Australia is the best country in the world…?

I love my country. Sometimes I marvel at how I’ve won the lottery of life, being born here in the lucky country, the land of opportunity.

When I started travelling, I realised that my passport is one of my most precious possessions. Wherever I go in the world, I carry the golden ticket: a document saying I belong in Australia – that they will always let me come home.

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But recently something has changed.

I was talking to a new friend who grew up in Iran. As a teenager, he left a war-torn country, having witnessed unbelievable horrors, for a new life in Australia.

He worked hard to overcome barriers of language and culture. He studied late into the night, earned a degree, and won a government job. You’d think he’d had it made, but it broke my heart when he said that if he ever had children, he wouldn’t raise them here. He’d rather take them back to the war-torn Middle East than put them through the daily racism he faces. After twelve years, he still feels like an outsider – ignored, bullied, excluded, slapped with religious slurs – even though he’s never been Muslim. For the first time, I felt ashamed to be Australian.

I look at our indigenous people, who, according to the UN, have the second worst quality of life in the world, and I wonder about our lucky country.

Australia is the best country in the world… for me. But I’m not the only one who lives here.

Will you speak out for people entirely unlike you?

locked-green-door_434-19316046I’m half way through reading ‘I am Malala,’ the famous book by the Nobel Prize winning girl who spoke out for education and was shot by the Taliban.

It gives a lot of insight into the lives of Pakistani peasants in the decades following the September 11, 2001 attack.

Malala’s father was a man who courageously spoke out against the Taliban, holding truth above cowardice. Malala records that he used to carry the following poem with him in his pocket. It is by Martin Niemöller, who had lived in Nazi Germany. It has really challenged me.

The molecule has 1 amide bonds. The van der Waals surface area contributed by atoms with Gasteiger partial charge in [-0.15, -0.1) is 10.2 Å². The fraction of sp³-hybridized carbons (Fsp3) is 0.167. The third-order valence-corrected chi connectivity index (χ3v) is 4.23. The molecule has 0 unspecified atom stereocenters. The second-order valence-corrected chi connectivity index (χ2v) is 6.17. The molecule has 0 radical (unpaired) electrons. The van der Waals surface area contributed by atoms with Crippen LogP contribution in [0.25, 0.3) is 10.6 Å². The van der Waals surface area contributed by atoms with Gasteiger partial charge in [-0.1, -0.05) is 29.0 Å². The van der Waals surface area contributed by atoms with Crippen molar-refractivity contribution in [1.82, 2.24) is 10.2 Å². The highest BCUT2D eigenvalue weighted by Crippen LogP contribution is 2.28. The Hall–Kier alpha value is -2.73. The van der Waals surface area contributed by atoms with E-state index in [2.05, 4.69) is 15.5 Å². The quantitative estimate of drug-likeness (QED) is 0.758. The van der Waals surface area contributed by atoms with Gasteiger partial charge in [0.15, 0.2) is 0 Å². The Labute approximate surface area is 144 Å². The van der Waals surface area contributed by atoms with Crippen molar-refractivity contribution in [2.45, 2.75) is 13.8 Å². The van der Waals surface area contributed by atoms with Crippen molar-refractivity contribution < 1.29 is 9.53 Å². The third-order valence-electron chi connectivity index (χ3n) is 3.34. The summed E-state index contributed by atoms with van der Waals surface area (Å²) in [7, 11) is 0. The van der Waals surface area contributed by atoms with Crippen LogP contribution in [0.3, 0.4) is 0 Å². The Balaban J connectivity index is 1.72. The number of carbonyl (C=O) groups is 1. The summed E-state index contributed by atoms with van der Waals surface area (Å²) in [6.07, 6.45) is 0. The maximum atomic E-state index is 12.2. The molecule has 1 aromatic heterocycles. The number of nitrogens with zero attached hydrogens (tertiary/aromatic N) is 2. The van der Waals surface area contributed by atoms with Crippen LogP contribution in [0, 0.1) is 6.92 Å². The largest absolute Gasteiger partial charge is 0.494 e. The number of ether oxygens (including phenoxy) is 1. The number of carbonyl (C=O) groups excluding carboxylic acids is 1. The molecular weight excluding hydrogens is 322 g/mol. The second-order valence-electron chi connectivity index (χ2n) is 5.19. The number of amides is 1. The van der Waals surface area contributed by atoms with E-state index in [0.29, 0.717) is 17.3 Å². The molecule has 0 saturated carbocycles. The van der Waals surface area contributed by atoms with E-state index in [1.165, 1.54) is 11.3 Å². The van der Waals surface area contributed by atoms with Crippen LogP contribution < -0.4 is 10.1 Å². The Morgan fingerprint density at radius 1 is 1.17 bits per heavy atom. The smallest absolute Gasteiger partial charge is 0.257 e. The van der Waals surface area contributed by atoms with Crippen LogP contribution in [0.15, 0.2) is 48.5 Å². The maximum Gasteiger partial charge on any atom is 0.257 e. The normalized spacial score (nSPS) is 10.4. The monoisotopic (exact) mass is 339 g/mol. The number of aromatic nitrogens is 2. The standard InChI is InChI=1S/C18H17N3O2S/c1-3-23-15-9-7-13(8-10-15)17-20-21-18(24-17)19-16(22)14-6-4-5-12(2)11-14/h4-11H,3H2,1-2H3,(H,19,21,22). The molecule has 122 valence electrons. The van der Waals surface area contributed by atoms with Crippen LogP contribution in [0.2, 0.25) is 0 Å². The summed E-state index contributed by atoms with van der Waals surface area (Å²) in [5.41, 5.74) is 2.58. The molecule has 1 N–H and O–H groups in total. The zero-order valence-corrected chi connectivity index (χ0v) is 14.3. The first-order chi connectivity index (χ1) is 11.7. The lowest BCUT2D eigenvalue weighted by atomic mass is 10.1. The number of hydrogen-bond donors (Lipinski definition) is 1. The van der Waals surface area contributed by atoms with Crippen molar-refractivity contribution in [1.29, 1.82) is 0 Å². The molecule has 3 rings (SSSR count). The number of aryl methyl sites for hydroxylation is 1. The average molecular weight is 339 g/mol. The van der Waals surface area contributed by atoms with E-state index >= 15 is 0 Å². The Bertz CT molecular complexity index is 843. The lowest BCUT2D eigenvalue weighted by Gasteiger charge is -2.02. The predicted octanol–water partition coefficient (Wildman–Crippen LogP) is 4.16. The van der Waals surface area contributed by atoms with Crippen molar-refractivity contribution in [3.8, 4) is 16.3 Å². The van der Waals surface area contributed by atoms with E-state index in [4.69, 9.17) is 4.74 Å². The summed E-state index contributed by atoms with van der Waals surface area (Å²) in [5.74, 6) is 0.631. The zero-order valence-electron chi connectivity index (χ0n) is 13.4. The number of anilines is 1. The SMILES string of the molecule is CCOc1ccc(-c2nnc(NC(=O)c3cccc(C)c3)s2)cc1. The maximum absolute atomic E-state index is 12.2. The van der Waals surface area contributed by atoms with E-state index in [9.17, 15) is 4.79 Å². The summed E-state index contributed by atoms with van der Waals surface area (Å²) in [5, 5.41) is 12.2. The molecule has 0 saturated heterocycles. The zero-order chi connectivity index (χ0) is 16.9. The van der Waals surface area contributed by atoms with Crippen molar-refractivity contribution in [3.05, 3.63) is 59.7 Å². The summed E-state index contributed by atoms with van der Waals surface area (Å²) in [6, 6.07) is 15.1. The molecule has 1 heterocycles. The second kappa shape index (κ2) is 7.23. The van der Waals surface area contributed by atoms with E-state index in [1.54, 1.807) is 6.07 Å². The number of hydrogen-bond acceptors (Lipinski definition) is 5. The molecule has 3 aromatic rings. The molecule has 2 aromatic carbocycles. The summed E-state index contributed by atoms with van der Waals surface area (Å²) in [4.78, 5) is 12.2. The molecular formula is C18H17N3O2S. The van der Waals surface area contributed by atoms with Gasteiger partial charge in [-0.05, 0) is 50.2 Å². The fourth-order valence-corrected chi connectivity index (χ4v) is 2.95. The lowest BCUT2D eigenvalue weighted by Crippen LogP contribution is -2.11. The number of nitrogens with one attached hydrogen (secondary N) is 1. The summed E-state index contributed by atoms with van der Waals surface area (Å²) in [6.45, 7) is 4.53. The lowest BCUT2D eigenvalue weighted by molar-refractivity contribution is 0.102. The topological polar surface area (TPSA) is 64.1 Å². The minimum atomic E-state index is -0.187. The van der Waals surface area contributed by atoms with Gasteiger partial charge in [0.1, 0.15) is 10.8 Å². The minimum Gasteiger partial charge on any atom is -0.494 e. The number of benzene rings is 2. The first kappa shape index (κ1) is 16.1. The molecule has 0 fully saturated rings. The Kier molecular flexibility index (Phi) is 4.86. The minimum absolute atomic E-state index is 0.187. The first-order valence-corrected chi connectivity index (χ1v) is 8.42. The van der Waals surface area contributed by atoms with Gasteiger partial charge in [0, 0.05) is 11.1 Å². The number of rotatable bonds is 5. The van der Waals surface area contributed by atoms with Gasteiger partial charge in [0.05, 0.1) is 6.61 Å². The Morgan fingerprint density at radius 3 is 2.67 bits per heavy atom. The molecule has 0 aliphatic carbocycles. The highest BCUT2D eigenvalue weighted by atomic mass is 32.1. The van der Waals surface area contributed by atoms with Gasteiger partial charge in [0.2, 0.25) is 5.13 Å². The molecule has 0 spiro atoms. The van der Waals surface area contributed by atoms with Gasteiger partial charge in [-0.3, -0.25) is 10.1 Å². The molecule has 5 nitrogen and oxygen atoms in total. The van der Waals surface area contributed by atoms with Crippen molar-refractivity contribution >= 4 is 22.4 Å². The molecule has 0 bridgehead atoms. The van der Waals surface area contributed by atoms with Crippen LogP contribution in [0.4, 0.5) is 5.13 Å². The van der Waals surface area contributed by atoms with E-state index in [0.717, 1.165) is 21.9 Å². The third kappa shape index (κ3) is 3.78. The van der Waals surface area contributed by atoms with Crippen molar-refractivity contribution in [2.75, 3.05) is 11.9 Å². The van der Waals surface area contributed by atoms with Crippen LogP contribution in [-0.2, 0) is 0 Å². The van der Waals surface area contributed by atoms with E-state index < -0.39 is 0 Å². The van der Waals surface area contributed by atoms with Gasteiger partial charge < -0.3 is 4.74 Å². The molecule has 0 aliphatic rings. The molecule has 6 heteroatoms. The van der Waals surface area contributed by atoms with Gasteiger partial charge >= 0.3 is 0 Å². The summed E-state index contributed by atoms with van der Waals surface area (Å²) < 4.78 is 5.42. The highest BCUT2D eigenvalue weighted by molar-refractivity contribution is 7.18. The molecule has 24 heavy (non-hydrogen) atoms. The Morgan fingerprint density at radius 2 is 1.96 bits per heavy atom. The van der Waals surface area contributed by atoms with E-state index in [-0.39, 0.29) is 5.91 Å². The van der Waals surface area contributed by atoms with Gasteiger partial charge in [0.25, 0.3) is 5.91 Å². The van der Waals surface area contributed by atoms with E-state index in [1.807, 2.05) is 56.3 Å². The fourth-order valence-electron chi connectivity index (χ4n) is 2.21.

First they came for the communists,

And I didn’t speak out because I wasn’t a communist.

Then they came for the socialists,

And I didn’t speak out because I wasn’t a socialist.

Then they came for the trade unionists,

And I didn’t speak out because I wasn’t a trade unionist.

Then they came for the Jews,

And I didn’t speak out because I wasn’t a Jew.

Then they came for the Catholics,

And I didn’t speak out because I wasn’t a Catholic.

Then they came for me,

And there was no one left to speak for me.

Feminist Movie Checklist

Olhos fataisWhether we like it or not, the media plays a big role in setting and propagating what is considered normal.

We become so used to these portrayals of ‘normal’ that we rarely think to question it. When asked to question, however, we may be shocked at what we find.

A few months back, a friend introduced me to the ‘Feminist Movie Checklist.’ I’ll admit, the word ‘feminist’ made me skeptical from the start, but when we began discussing it, I was shocked to discover the extent of the stereotyping of women in film. Not just some films, but the vast majority of film.

Here’s the checklist. It’s nothing fancy. In fact, you’re just looking for one thing:

How many movies can you think of that have a scene, of ten seconds or more, in which there are no men, and in which two or more women are conversing on a topic other than men?

Think about it. You might be surprised.

Surprised by the fact that no one seems to care what women think on topics other than love and relationships?

Surprised that people only want to watch women in relation to men?

Surprised that we don’t even notice the discrepancy?

Next time you watch a movie, look for that ten-second clip. In the whole 120 minutes, you’ll be lucky to find one.